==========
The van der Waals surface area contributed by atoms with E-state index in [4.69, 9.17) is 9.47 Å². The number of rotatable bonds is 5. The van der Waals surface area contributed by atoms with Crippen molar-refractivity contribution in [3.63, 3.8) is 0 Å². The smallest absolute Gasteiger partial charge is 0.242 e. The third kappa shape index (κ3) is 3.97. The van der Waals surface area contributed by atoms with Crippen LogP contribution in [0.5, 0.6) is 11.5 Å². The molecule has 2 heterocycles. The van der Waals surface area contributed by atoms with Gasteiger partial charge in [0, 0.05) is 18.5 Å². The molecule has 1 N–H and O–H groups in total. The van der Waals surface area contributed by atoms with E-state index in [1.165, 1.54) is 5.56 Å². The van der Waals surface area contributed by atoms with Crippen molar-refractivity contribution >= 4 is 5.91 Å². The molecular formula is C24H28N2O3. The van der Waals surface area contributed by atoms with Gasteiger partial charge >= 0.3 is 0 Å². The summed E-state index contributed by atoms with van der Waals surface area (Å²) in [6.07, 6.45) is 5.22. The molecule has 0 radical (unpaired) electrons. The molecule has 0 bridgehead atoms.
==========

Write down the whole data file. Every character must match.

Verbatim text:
The van der Waals surface area contributed by atoms with E-state index in [4.69, 9.17) is 9.47 Å². The number of rotatable bonds is 5. The van der Waals surface area contributed by atoms with Crippen molar-refractivity contribution in [3.63, 3.8) is 0 Å². The smallest absolute Gasteiger partial charge is 0.242 e. The third kappa shape index (κ3) is 3.97. The van der Waals surface area contributed by atoms with Crippen LogP contribution in [0.5, 0.6) is 11.5 Å². The molecule has 2 heterocycles. The van der Waals surface area contributed by atoms with Gasteiger partial charge in [0, 0.05) is 18.5 Å². The molecule has 1 N–H and O–H groups in total. The van der Waals surface area contributed by atoms with E-state index in [1.165, 1.54) is 5.56 Å². The van der Waals surface area contributed by atoms with Crippen molar-refractivity contribution >= 4 is 5.91 Å². The molecular formula is C24H28N2O3. The van der Waals surface area contributed by atoms with Gasteiger partial charge >= 0.3 is 0 Å². The summed E-state index contributed by atoms with van der Waals surface area (Å²) in [6.07, 6.45) is 5.22. The molecule has 0 radical (unpaired) electrons. The molecule has 0 bridgehead atoms.